English is such a fascinating language. It’s common that people do not always say what they mean, or do not mean what they say. Below is a list of 5 things that I’ve learnt:
1) A Cream Tea is not a cup of tea with cream
On our honeymoon in Jersey back in 1999, my husband asked if I fancied some Cream Tea. I said yes as I was thirsty after a long walk.
He later gave me a plate with a fat, boring looking bun (I later learnt it was called a scone) with jam and cream next to it. I sat and waited patiently for my tea. “Where’s my tea?” I asked. Hugh pointed at the fat, boring looking bun and said ‘You said you wanted some Cream Tea.’
Cream Tea means a scone.
2) There’s something called a Tea Towel
A Tea Towel is a piece of cloth you use to dry dishes and cutlery. Why is it called a Tea Towel? I’m wondering if ‘tea’ means a drink or a meal?
I’ve also learnt that the tea towel is a minor British Institution.
3) What is lunch, tea and dinner really?
I was appalled when my son’s school referred to a mid-day meal as ‘School Dinner’. I learnt English abroad, and I’ve always thought a meal eaten at noon is normally called lunch.
To complicate my lunch/dinner confusion, when Ben’s friends invited him round to play and have ‘tea’, they meant an evening meal eaten at around 5pm.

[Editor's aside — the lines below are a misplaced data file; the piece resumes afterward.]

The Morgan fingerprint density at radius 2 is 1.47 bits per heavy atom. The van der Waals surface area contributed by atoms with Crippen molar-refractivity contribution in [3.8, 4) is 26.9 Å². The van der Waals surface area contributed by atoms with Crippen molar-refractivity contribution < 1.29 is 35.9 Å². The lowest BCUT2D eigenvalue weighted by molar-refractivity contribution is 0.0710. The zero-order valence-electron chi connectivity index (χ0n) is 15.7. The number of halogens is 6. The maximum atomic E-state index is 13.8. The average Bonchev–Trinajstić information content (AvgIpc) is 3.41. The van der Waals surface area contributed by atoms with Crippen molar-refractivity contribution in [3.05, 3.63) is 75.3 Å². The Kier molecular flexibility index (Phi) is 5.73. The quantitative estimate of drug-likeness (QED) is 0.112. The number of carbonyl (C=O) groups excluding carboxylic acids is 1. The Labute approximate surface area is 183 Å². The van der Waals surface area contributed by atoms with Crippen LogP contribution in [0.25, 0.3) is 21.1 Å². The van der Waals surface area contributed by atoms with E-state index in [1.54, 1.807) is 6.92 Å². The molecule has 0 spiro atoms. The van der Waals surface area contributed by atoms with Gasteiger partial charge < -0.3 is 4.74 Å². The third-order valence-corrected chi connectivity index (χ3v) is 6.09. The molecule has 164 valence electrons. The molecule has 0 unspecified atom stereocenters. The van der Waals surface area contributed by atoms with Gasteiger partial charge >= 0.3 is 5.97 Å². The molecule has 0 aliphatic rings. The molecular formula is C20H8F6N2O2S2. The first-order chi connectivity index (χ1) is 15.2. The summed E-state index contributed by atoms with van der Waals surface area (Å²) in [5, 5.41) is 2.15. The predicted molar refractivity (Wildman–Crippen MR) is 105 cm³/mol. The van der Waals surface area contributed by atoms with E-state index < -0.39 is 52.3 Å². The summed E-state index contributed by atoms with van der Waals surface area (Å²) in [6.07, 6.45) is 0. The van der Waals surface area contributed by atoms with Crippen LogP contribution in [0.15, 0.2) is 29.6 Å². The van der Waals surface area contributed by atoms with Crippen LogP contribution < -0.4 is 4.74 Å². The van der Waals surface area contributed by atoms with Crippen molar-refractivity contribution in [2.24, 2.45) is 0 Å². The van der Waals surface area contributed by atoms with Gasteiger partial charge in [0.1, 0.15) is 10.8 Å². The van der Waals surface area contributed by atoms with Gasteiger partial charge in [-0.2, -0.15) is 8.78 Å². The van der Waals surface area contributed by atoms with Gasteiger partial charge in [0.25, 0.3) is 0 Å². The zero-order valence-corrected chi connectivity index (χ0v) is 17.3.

4) You go to the Loo to Spend a Penny
One of the first British English words I picked up was the ‘loo’ — toilet. My female friends sometimes like to add a bit of mystery to the toilet business, they ‘spend a penny’. Not more; not less. Just a penny.
I learnt that coin-operated public toilets were introduced in London more than 150 years ago.
These days, if you go to the Waterloo train station, to use the public toilets, it costs 30p — but my friend still only ‘spends a penny’.
5) What happens if you give someone an inch?
In Chinese, there is a saying that ‘if you give someone an inch, he will take a FOOT.
But in English, if you give someone an inch, he will take a MILE.
Which one do you think is more logical, mathematically?
What is your view of my mini series about a Chinese wife in England so far?
What fascinates you? What else do you want to read? Please leave a comment and let me know.
My Related Posts:
- What’s in a Dragon?
- Why ‘Opium Den’ is an offensive name
- 5 changes of a Chinese wife in England: on Culture
- 5 changes of a Chinese wife in England: on Food
- Farewell 2012 — Raise your glasses
- Christmas vs Chinese New Year
- Love me love my dog?
- Love me love my dog ? Part 2
- Walking in the wood – Part 1
- Walking in the wood – Part 2